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Friday, September 21, 2012

The hooking (up) of Jesus

What is it with folks always trying to hook up Jesus? This week brought us yet another discussion on the matrimonial status of the man widely believed to also have been the Son of God and Savior of the world. [See statistics compiled by the Pew Forum]

Itty bitty ancient Post-it note?

This is not the first time that purported evidence has been put forth to marry off The Christ. Most famously - outside of academia anyway - is Dan Brown's Da Vinci Code. I recall when Brown's book first appeared on the scene (2003) and have enjoyed watching the resultant film several times. I also have a book that dismantles the fictional foundation of The Da Vinci Code. Can people really hold up a work of fiction as proof that Jesus was married?

What is bloviatingly referred to as The Gospel of Jesus' Wife is an ancient fragment of papyrus containing text that has been translated to read:

"'... not [to] me. My mother gave to me li[fe] ...'"
"The disciples said to Jesus, '..."
"deny. Mary is worthy of it" (Or: "deny. Mary is n[ot] worthy of it")
"...' Jesus said to them, 'My wife...'"
"... she will be able to be my disciple ..."
"Let wicked people swell up ..."
"As for me, I dwell with her in order to ..."
"an image"
"my moth[er]"
"forth which ..."

Not much to go on there. And certainly nowhere near enough to say, "See, Jesus was married!"

Christianity is based on some pretty fundamental principles. One of those is why Jesus was here. What was Jesus' mission statement? Luke 19:10 quotes Jesus:

"For the Son of Man came to seek and to save the lost."

By all accounts, that includes Mary Magdalene. Which, in fact, could be another possible meaning of the papyrus' translated phrase, "deny. Mary is worthy of it" (Or: "deny. Mary is n[ot] worthy of it"), speaking of whether Mary - or by extension any of us - was worthy of salvation.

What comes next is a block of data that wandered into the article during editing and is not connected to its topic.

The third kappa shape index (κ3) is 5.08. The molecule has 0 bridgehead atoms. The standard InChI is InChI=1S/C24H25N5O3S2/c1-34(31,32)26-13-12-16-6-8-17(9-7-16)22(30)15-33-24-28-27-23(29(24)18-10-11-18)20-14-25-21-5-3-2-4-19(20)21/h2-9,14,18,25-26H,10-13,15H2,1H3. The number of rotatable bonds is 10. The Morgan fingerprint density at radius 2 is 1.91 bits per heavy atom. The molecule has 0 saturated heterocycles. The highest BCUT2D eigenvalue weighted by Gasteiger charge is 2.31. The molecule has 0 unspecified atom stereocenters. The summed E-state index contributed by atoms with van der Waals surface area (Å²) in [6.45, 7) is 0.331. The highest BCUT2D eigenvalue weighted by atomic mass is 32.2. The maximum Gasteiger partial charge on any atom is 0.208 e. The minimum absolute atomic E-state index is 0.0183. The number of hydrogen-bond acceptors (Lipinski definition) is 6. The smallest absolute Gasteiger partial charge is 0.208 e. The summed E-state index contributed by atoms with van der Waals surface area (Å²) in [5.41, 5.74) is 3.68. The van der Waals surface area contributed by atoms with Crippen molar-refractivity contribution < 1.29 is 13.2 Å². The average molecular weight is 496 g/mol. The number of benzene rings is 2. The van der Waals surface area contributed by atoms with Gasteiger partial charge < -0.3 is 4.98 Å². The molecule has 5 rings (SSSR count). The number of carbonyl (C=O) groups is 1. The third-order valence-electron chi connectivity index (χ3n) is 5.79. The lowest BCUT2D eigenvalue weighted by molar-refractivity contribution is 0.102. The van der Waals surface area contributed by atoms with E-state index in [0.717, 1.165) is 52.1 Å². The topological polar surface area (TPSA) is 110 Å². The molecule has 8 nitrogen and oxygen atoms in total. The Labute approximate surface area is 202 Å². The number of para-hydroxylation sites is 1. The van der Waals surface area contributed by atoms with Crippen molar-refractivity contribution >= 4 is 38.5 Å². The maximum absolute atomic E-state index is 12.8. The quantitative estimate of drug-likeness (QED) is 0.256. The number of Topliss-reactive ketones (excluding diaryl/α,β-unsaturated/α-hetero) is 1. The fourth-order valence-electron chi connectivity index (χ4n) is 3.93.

Jesus was also pretty clear in some statements he made about family - both through is actions and his words.

Earlier in the Gospel of Luke, a twelve-year-old Jesus ditched his parents, not to experience all the fun the big city (Jerusalem) had to offer, but to dialog with scholars at the Temple. Not finding Jesus in their caravan, Mary and Joseph returned to Jerusalem and confronted young Jesus about this seemingly disrespectful act, "And he said to them, "Why were you looking for me? Did you not know that I must be in my Father's house?""

Definitely not your ordinary boy...

In another example that seems to minimize the importance of earthly relationships, Jesus is talking to a crowd of people and someone interrupts to say that His mother and brothers are outside [Mark 3:32-35] and wish to see him. Jesus' reply?

And he answered them, "Who are my mother and my brothers?" And looking about at those who sat around him, he said, "Here are my mother and my brothersFor whoever does the will of God, he is my brother and sister and mother."

At the root of the issue, why is it important that Jesus be married, or not? Back in the day, it was pretty much unheard of for a young Jewish man to not be married. But that doesn't mean it was completely unheard of; the Essenes and others were well known to be celibate.

Following this link will take you to an interesting article that delves into some of the previous extra-biblical assertions of Jesus' wedlock.

The fact is, we don't know for sure that Jesus was - or wasn't - married. Biblical scholarship supports Jesus' bachelorhood. He was here for much more important things than marriage and, I believe, to continually chip away at the subject lessens the importance of what we should be studying regarding His time on earth.

Still, have at it folks. If spirited, scholarly discussion regarding our Savior's marital status floats your boat, no one is going to stop you. And on the other side of the fence are all those who think Jesus and the whole Savior thing are an unnecessary myth and will eventually be proved wrong.

For their sake, I hope that Christ includes them in the ultimate wedding party.


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